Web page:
Missing Yet Another Birthday

I enjoy sharing my experiences in America with all of you. You get an inside view of my life. Sometimes it has to do with school, with my adventures with friends and family, and sometimes the recounting of a purchase like a new mountain bike. My life is like any other. It is mundane at times and exciting at others. When I meet new people, I enjoy my time here most of all. I have learned to adapt to the culture, more and more every day. It surprised me that I bought the bike for my sister’s birthday. She is back home and I am missing yet another celebration. She will receive the surprise package in the mail and I hope it will add to her special day. I miss her so much and giving her something that I own myself makes us a bit closer as siblings.

I wanted to give her the bike as I had mentioned mine several times in emails and letters. Yes, I do write actual long-hand texts. She responded to my bike riding stories and I know I had the perfect gift. I don’t think she had a good bike as a child, and now as an adult it was about time. It was with pleasure that I send the birthday gift.

I got a good mountain bike designed for women at On Road and Mountain for the best in functionality, comfort, and performance. The measurements of a woman’s bike are unique to their proportions so you know you will be sitting tall and reaching the pedals. It is amazing what a few inches here and there can do. Women have long complained about stiff seats and handlebars that were too far away. Sometimes they are adjustable, but I don’t want to mess around with a wrench before I go on a ride. It’s not that it’s hard, but just not necessary. If you buy the right bike in the first place, you will never have to fuss with it when you are in a hurry.

My sister send photos of her on her new bike and she extolled its many virtues. She can go anywhere—hit the trails for fun with friends or stay on the road into town. At home, people often ride in packs for amusement and safety. They go on outings like we do in the U.S. Sometimes, on a nice day, it is time for a group picnic. We discuss the spot and vote so that the majority wins. It really doesn’t matter as there are a lot of great places back home and for me in America. Sooner or later, we hit all the spots. I like a scenic outing where I can take distant shots to post on Facebook and Instagram. Here I am again, I say. What is that city in the background? What is that pasture filled with cows? What about you? Have I tempted you to start riding? It’s great exercise and will tone you right up.

Slowly Assimilating

As time goes by, I feel more at home in my new country. I have loved the experience of living in a different culture so far from home and trying to slowly assimilate. It wasn’t easy at first but so many nice people have helped me cope with strange and new customs. They have gone out of their way. I owe them all a debt of gratitude and wish I could repay them each and every one. I am planning a dinner gathering for which I will make many of the specialty dishes of my home country. For most, this will be their first experience with the cuisine. I will make it extra grand and have many choices for people to make according to their taste.

Meanwhile, I am trying to fit in as best I can and not stand out. The way you dress, your hairstyle, your manner of speech, and your accessories make a difference in your public image. I figure why not be in style as much as possible to look like everyone else. It is not that I want to be a copycat and not remain a free thinker. It is just that some things get noticed if they are odd. The first thing that comes to my mind is a new watch. I notice people’s timepieces immediately. I say all this because I have selected a very cool g-shock watch that is like no other. It will be fun to wear and look at while it will make me feel more at home in my host country. Wait till you hear about it.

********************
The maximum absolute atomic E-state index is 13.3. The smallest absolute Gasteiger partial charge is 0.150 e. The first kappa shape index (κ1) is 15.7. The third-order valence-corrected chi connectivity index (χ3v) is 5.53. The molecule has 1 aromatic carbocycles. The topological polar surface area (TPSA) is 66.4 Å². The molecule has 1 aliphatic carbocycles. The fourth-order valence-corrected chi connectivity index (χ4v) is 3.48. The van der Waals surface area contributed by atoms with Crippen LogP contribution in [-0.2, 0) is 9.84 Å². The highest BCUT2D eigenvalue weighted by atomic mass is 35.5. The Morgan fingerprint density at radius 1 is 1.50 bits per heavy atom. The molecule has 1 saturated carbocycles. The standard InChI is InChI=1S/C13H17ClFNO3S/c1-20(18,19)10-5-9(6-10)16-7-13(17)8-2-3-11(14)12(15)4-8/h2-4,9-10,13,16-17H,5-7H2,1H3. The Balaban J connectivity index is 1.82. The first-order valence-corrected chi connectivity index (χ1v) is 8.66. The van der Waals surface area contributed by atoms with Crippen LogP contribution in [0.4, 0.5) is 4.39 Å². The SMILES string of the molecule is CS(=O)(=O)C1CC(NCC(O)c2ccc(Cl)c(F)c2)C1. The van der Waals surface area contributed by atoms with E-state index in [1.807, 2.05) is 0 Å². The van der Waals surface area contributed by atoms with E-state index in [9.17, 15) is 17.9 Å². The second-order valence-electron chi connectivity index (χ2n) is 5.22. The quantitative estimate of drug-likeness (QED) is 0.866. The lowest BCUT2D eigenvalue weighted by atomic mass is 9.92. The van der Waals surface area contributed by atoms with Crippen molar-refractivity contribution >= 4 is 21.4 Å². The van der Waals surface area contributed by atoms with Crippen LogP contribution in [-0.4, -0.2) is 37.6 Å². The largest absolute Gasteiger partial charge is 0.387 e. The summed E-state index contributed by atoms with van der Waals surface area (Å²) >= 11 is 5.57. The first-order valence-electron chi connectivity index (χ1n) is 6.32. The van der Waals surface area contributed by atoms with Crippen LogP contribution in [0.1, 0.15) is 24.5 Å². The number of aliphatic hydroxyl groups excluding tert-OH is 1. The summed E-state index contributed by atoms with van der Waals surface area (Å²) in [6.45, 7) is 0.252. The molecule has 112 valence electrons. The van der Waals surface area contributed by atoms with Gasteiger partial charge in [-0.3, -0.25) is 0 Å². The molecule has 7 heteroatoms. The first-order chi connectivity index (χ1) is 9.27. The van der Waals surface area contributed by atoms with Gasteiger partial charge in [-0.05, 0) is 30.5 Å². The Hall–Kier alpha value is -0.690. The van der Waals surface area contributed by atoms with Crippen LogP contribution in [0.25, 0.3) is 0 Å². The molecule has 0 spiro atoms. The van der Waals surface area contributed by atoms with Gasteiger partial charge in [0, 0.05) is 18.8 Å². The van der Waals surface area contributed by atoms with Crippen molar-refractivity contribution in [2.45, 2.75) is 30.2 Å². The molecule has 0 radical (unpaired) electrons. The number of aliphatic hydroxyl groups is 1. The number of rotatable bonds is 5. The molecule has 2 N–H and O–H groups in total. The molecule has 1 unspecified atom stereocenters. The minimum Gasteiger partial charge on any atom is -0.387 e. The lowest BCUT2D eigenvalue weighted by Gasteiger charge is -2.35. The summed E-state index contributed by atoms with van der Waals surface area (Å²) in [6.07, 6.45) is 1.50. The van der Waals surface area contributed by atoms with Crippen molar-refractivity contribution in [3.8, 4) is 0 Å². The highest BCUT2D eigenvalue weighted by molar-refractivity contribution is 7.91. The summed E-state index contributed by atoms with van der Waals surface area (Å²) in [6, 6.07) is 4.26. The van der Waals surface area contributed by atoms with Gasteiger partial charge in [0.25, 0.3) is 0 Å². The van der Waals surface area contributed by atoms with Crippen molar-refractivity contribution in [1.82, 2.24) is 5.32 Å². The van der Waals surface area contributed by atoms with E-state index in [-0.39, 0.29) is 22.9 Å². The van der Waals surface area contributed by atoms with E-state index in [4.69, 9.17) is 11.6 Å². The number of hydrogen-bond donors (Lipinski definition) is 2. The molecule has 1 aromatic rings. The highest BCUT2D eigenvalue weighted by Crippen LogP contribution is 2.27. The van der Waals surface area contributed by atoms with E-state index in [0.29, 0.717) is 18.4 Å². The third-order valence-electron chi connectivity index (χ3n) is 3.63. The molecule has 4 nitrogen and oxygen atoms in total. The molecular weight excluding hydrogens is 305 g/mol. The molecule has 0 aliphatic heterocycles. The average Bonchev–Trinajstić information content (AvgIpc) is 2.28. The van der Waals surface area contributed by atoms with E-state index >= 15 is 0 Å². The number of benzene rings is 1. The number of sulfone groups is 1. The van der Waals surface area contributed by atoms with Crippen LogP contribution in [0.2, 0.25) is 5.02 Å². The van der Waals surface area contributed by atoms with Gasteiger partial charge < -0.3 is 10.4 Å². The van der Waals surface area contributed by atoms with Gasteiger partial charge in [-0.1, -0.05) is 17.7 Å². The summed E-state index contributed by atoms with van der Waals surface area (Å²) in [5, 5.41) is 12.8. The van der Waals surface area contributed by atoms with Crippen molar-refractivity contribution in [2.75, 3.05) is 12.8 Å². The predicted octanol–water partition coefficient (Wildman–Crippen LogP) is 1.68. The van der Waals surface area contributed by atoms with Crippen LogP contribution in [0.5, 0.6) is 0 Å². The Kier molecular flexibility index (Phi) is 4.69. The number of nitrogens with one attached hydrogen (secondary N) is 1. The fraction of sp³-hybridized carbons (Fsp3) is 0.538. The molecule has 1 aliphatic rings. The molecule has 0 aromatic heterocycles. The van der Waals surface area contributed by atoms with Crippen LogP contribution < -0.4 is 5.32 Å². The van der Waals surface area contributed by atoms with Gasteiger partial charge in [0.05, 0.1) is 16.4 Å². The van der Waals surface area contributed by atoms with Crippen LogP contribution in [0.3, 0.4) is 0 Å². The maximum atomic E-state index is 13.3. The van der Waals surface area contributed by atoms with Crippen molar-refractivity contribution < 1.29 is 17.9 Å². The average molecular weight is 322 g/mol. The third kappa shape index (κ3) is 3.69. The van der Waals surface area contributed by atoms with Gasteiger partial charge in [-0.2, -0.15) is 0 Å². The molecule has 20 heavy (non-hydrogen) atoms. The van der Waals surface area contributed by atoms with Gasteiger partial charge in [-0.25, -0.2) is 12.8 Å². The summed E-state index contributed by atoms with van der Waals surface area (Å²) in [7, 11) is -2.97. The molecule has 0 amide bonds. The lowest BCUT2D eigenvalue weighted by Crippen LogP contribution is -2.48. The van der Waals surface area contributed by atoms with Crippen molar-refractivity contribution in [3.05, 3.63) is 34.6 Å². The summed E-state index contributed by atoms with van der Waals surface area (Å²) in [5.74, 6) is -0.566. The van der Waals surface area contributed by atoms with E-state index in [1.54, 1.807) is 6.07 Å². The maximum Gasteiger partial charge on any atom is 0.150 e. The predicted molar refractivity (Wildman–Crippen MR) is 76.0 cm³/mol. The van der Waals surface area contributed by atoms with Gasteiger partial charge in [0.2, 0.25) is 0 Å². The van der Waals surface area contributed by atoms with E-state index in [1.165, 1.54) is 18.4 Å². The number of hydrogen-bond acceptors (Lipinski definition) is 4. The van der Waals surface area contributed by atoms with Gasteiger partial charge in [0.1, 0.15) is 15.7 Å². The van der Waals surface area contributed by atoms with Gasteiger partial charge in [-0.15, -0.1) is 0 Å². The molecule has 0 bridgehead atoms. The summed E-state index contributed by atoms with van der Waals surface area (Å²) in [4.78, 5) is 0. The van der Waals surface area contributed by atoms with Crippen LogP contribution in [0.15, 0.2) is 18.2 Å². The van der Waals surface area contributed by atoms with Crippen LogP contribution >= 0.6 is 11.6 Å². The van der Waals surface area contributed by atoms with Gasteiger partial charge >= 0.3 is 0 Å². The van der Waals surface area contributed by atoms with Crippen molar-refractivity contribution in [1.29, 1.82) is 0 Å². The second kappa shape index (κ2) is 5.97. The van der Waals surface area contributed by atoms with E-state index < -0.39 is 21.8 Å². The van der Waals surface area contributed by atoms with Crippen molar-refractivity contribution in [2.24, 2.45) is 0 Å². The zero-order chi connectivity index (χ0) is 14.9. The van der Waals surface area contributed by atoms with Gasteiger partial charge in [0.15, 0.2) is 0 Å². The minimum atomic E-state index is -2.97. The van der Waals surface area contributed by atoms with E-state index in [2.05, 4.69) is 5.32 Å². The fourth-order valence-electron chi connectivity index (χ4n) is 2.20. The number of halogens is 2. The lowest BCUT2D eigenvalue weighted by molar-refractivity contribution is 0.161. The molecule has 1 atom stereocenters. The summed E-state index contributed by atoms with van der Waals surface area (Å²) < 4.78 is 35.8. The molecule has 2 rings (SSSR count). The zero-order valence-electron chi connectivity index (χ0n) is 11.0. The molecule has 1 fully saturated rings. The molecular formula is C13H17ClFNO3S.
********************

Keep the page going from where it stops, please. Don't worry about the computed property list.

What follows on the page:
I love the fashionable and sporty look of the Baby-G collection. This is my preference. It is a digital watch with a clear resin jelly strap and it has full functionality. It looks casual but high-style at the same time. It is almost transparent. It will be a one of a kind for me. I have never had this kind of accessory before—just a mundane ladies watch with no particular stand-out designer features. Pretty boring. The g-shock watch product description gives all the details. It has a round resin case, a silver digital dial, quartz movement, water resistance to 200 meters (not that I am going swimming in it or diving), EL backlighting, world time 29 time zones and 30 cities (so I know what time it is at home), five daily alarms, one snooze alarm, and last but not least a stopwatch and countdown timer. Nothing has been left out of this beauty.

At my dinner party, I proudly wore the watch on my wrist and as I was wearing a sleeveless dress, it was highly visible. I received numerous gasps of appreciation and words like “you are so cool” said in fun. Little did I know that g-shock watches are all the rage, but I had the foresight to get that clear resin construction. The dinner was a huge success and of course, not because of the watch. The food was just fantastic.

Has to be a Better Way

I remember seeing a TV ad some time ago for an expensive watch. They wanted to stress that it was waterproof. People do value that benefit these days. It wasn’t good enough just to say that it was. They had to prove it. Visual images remain in the viewers’ minds longer and have a greater impact on their decision to buy something. So the commercial showed the watch being dropped in a swimming pool by a clumsy sunbather. It made the point. They could have just had the swimmer wear it, of course, but that would not have been as shocking. The shock passed when the camera zeroed in on the watch blissfully ticking away.